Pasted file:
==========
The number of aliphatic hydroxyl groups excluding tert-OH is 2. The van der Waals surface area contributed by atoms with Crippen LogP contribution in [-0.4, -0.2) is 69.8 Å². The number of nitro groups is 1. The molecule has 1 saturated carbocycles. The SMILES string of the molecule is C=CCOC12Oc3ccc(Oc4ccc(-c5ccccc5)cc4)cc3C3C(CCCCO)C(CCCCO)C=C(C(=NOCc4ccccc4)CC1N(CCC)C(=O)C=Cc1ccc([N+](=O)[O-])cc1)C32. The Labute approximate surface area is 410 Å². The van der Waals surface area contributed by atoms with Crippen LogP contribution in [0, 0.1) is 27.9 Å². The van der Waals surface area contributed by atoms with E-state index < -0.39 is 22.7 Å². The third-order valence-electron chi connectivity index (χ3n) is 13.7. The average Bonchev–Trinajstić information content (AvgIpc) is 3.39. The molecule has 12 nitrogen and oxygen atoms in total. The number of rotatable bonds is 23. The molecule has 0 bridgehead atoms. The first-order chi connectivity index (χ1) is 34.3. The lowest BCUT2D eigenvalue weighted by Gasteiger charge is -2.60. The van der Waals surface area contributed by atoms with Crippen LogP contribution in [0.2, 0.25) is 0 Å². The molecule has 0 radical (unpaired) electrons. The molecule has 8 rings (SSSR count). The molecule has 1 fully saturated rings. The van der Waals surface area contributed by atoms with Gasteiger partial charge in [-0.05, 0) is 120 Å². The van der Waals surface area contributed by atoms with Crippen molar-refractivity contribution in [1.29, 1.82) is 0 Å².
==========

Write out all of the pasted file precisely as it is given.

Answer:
The number of aliphatic hydroxyl groups excluding tert-OH is 2. The van der Waals surface area contributed by atoms with Crippen LogP contribution in [-0.4, -0.2) is 69.8 Å². The number of nitro groups is 1. The molecule has 1 saturated carbocycles. The SMILES string of the molecule is C=CCOC12Oc3ccc(Oc4ccc(-c5ccccc5)cc4)cc3C3C(CCCCO)C(CCCCO)C=C(C(=NOCc4ccccc4)CC1N(CCC)C(=O)C=Cc1ccc([N+](=O)[O-])cc1)C32. The Labute approximate surface area is 410 Å². The van der Waals surface area contributed by atoms with Crippen LogP contribution in [0, 0.1) is 27.9 Å². The van der Waals surface area contributed by atoms with E-state index < -0.39 is 22.7 Å². The third-order valence-electron chi connectivity index (χ3n) is 13.7. The average Bonchev–Trinajstić information content (AvgIpc) is 3.39. The molecule has 12 nitrogen and oxygen atoms in total. The number of rotatable bonds is 23. The molecule has 0 bridgehead atoms. The first-order chi connectivity index (χ1) is 34.3. The lowest BCUT2D eigenvalue weighted by Gasteiger charge is -2.60. The van der Waals surface area contributed by atoms with Crippen LogP contribution in [0.2, 0.25) is 0 Å². The molecule has 0 radical (unpaired) electrons. The molecule has 8 rings (SSSR count). The molecule has 1 fully saturated rings. The van der Waals surface area contributed by atoms with Gasteiger partial charge in [-0.05, 0) is 120 Å². The van der Waals surface area contributed by atoms with Crippen molar-refractivity contribution in [1.29, 1.82) is 0 Å².